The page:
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If you didn’t make it to this year’s Charleston Conference, then you also missed our ProQuest luncheon featuring special guest Tony Davies, Associate Director of Information Resources, from Swinburne University of Technology. He spoke about the last 10 years of trends and changes in ebook acquisition – and building a better ebook collection – in the institute’s library.
Swinburne University of Technology is located in Melbourne, Australia’s second-largest city (also named the world’s most liveable city for 6 consecutive years). Swinburne originated as a technical college when it first opened in 1908 and attained university status in 1992. It offers Bachelor, Masters and Ph.D. degrees. Its 23,000 FTE students are spread over three campuses in Melbourne, Sarawak and electronic courses offered via Swinburne Online.
Notably, the vast majority of books in the university library’s collection are ebooks.
Here is a breakdown of the collection:
- 787,194 total book titles (all formats deduplicated)
- 91,627 print books
- 714,531 ebooks
- 18,694 overlap P&E
Davies pointed out that the collection was acquired pretty evenly among a few different models:
- 39% of the ebooks are purchased – almost exclusively as collections with a small number of single title ebook monographs. The exception is that 16,831 of purchased ebooks were autopurchased through DDA.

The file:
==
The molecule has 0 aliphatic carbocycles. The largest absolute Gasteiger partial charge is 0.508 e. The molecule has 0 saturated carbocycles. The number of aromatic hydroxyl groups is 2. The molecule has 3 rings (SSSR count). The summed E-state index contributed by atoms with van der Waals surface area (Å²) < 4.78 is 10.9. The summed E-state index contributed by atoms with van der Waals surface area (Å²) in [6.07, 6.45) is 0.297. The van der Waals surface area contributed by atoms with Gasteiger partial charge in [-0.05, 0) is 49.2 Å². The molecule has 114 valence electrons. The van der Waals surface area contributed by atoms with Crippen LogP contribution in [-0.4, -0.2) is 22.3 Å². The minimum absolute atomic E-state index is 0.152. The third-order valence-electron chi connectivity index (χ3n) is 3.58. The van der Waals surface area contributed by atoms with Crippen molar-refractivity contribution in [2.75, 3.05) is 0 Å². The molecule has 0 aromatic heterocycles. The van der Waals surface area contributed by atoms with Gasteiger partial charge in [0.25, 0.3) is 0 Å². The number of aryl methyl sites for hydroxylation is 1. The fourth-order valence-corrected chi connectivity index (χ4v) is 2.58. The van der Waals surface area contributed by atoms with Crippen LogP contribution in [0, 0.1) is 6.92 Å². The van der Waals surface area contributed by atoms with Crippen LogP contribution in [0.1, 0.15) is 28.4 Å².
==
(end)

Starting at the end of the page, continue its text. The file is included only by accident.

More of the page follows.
- 37% of their ebook collection is not technically owned -- DDA books that have not yet triggered a purchase.
- 24% of Swinburne’s ebooks have been purchased through subscription.
Davies recalled that in July 2006 Swinburne University of Technology worked with ProQuest EBL to be the first library in the world to launch a large-scale DDA program. And in being the first, it took a bit of trial and error to set things up just right. Davies said, “We needed a way to provide a pool of ebooks that our users could select from without us having to try to select the individual ebook titles ourselves. DDA seemed to provide a solution.”
Davies noted that because DDA works with other acquisition models (such as purchases and subscriptions) the library could customize how they acquire ebooks, making it easier to offer selections specially targeted for their students, faculty, and researchers.
Each year since implementing DDA, ebook usage through the program increased. And so did expenditure, but the cost was increasing at a rate that still worked within Swinburne’s budget.
“We had become aware in the second half of 2014 that the changes some publishers were implementing with increased STL [short-term loan] fees were having an effect and we started looking seriously at the trend in early 2015,” Davies recalled. “It was a bit scary.”
So, they devised a vision for the future of ebook acquisition at the university:
- Get expenditure down to a sustainable level but...
- Keep as many ebooks available as possible, and...
- Retain or increase usage.
They just weren’t sure how to get there.